Shoppers flash most cash on capital's Henry Street
Shoppers on Dublin's Henry Street are outspending their southside rivals on Grafton Street, a survey has revealed.
Consumers are forking out €84 on average during a shopping spree on Henry Street, while those on Grafton Street - long considered the country's most upmarket shopping thoroughfare - are spending only €57. The average spend across the city is €70.
The new study, published by the National Transport Authority (NTA), also highlighted the importance of public transport in bringing shoppers into the city, with around 80pc of shoppers using modes of transport other than a car.
The survey of more than 1,600 people on the two streets, conducted in October, investigated spend, motivation and travel habits of visitors to the city centre.
And shoppers on Henry Street outspend those on Grafton Street - most notably in the €40-€100 category - while the NTA also found the highest spending occurs between 12pm and 3pm.
Two-fifths of shoppers in Henry Street spent €51 or more, while a quarter of those surveyed on Grafton Street spend less than €10.
Business group Dublin Town, which represents over 2,500 businesses in the city centre, welcomed the survey and said there were a number of reasons for the higher spend on the northside's main shopping street. "Henry Street is actually much longer than Grafton Street and there are more shops on the street, which explains the increased spend," CEO Richard Guiney said.
"There are also more shopping centres like the Ilac and Jervis centres and this is reflected in the high rates paid in outlets in these centres."
He said the report highlighted the important role public transport plays in bringing shoppers into the city and said it was "the mirror opposite" to other town shopping centres where "80pc of shoppers use car transport".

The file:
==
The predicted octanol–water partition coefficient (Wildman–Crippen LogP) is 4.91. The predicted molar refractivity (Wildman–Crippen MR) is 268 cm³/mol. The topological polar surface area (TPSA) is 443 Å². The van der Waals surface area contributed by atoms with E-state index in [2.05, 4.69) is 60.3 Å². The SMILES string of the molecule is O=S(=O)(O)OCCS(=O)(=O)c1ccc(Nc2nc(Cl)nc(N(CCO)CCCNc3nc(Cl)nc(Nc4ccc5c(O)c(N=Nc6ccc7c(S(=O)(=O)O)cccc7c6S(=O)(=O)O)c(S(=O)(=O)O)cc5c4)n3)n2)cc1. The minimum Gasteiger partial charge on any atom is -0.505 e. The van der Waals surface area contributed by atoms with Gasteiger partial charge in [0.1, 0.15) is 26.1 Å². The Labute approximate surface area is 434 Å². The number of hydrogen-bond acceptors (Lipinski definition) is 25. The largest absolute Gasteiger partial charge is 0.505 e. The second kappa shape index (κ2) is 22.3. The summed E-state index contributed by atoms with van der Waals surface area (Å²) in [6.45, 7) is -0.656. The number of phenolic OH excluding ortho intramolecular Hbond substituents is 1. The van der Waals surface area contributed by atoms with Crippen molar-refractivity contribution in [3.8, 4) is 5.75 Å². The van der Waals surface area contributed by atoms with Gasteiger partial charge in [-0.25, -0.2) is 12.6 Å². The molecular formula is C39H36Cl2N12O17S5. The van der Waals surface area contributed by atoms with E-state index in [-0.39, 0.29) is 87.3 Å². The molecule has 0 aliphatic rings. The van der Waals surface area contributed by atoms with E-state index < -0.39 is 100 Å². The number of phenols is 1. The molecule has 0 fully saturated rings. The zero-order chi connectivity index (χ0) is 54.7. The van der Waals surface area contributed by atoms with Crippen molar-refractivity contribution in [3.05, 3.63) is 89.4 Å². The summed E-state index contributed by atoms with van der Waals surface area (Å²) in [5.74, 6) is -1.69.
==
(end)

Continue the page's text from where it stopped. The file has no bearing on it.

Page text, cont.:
"This makes Dublin city centre very sustainable in the long run," he added.
The survey revealed those who used the bus to access the city centre spent around €175,000 - or two-fifths of all shopping done in a four-week period in Dublin.
Walkers accounted for €90,000 (20pc) and those who took a car spent over €85,000 (18pc). Luas users accounted for just over €70,000.
The report concludes that the statistics "demonstrate the importance of the bus as a mode of transport in delivering retail spend into the city centre with between 34pc and 39pc of spend accounted for by this mode".
The survey also revealed city centre visitor motivations, with almost half (47pc) saying shopping was the main purpose for the visit and 21pc answering social/recreation was the purpose of the visit.
However, 75pc of those surveyed on Henry Street said they were there for shopping, compared with only 49pc on Grafton Street.
Meanwhile, Irish Rail has warned shoppers of disruption to services at Heuston Station on some Saturdays until November as part of its €10m upgrade.
The line will remain open, as works will take place on one track at a time.